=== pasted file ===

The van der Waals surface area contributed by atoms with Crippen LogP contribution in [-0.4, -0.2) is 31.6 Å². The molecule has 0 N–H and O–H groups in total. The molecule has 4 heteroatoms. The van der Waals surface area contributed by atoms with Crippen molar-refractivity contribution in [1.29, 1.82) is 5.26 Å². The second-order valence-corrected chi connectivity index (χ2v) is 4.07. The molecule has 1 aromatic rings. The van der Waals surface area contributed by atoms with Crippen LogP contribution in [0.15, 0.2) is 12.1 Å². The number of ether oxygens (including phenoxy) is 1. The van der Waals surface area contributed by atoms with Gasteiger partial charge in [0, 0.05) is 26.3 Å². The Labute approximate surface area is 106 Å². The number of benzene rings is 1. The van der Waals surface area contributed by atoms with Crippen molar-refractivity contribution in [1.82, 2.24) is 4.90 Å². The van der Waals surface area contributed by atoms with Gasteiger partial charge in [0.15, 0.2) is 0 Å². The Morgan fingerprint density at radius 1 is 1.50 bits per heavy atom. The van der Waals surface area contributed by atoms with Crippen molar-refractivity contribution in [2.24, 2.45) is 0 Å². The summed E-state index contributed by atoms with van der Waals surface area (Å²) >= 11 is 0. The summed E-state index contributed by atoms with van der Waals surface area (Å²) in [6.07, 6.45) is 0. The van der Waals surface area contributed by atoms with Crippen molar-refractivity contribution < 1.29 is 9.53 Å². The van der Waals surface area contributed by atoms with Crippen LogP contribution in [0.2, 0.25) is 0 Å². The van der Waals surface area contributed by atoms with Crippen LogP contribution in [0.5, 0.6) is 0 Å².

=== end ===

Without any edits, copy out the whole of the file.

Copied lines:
The van der Waals surface area contributed by atoms with Crippen LogP contribution in [-0.4, -0.2) is 31.6 Å². The molecule has 0 N–H and O–H groups in total. The molecule has 4 heteroatoms. The van der Waals surface area contributed by atoms with Crippen molar-refractivity contribution in [1.29, 1.82) is 5.26 Å². The second-order valence-corrected chi connectivity index (χ2v) is 4.07. The molecule has 1 aromatic rings. The van der Waals surface area contributed by atoms with Crippen LogP contribution in [0.15, 0.2) is 12.1 Å². The number of ether oxygens (including phenoxy) is 1. The van der Waals surface area contributed by atoms with Gasteiger partial charge in [0, 0.05) is 26.3 Å². The Labute approximate surface area is 106 Å². The number of benzene rings is 1. The van der Waals surface area contributed by atoms with Crippen molar-refractivity contribution in [1.82, 2.24) is 4.90 Å². The van der Waals surface area contributed by atoms with Gasteiger partial charge in [0.15, 0.2) is 0 Å². The Morgan fingerprint density at radius 1 is 1.50 bits per heavy atom. The van der Waals surface area contributed by atoms with Crippen molar-refractivity contribution in [2.24, 2.45) is 0 Å². The summed E-state index contributed by atoms with van der Waals surface area (Å²) >= 11 is 0. The summed E-state index contributed by atoms with van der Waals surface area (Å²) in [6.07, 6.45) is 0. The van der Waals surface area contributed by atoms with Crippen molar-refractivity contribution < 1.29 is 9.53 Å². The van der Waals surface area contributed by atoms with Crippen LogP contribution in [0.2, 0.25) is 0 Å². The van der Waals surface area contributed by atoms with Crippen LogP contribution in [0.5, 0.6) is 0 Å².